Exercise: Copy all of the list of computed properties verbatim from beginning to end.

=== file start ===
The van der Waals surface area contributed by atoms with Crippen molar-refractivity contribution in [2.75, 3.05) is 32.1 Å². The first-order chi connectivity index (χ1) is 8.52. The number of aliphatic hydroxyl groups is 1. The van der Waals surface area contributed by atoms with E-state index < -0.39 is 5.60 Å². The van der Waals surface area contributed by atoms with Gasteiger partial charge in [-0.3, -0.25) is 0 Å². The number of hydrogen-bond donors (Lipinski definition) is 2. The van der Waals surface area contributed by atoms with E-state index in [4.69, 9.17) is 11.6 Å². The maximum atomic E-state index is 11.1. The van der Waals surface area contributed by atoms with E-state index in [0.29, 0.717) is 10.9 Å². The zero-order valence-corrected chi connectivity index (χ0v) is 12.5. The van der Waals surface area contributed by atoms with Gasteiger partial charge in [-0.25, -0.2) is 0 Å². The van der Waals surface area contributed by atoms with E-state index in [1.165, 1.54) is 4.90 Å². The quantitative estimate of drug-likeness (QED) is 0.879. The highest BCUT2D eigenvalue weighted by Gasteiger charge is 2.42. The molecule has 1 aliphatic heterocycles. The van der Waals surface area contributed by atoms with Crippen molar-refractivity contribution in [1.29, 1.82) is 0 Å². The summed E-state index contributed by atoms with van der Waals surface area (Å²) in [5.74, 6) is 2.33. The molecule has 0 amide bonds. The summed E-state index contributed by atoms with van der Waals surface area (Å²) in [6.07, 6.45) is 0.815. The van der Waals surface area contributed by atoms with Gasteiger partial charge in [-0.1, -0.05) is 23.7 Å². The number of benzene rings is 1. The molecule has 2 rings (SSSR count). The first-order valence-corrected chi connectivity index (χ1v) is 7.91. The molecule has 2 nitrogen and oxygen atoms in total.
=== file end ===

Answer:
The van der Waals surface area contributed by atoms with Crippen molar-refractivity contribution in [2.75, 3.05) is 32.1 Å². The first-order chi connectivity index (χ1) is 8.52. The number of aliphatic hydroxyl groups is 1. The van der Waals surface area contributed by atoms with E-state index < -0.39 is 5.60 Å². The van der Waals surface area contributed by atoms with Gasteiger partial charge in [-0.3, -0.25) is 0 Å². The number of hydrogen-bond donors (Lipinski definition) is 2. The van der Waals surface area contributed by atoms with E-state index in [4.69, 9.17) is 11.6 Å². The maximum atomic E-state index is 11.1. The van der Waals surface area contributed by atoms with E-state index in [0.29, 0.717) is 10.9 Å². The zero-order valence-corrected chi connectivity index (χ0v) is 12.5. The van der Waals surface area contributed by atoms with Gasteiger partial charge in [-0.25, -0.2) is 0 Å². The van der Waals surface area contributed by atoms with E-state index in [1.165, 1.54) is 4.90 Å². The quantitative estimate of drug-likeness (QED) is 0.879. The highest BCUT2D eigenvalue weighted by Gasteiger charge is 2.42. The molecule has 1 aliphatic heterocycles. The van der Waals surface area contributed by atoms with Crippen molar-refractivity contribution in [1.29, 1.82) is 0 Å². The summed E-state index contributed by atoms with van der Waals surface area (Å²) in [5.74, 6) is 2.33. The molecule has 0 amide bonds. The summed E-state index contributed by atoms with van der Waals surface area (Å²) in [6.07, 6.45) is 0.815. The van der Waals surface area contributed by atoms with Gasteiger partial charge in [-0.1, -0.05) is 23.7 Å². The number of benzene rings is 1. The molecule has 2 rings (SSSR count). The first-order valence-corrected chi connectivity index (χ1v) is 7.91. The molecule has 2 nitrogen and oxygen atoms in total.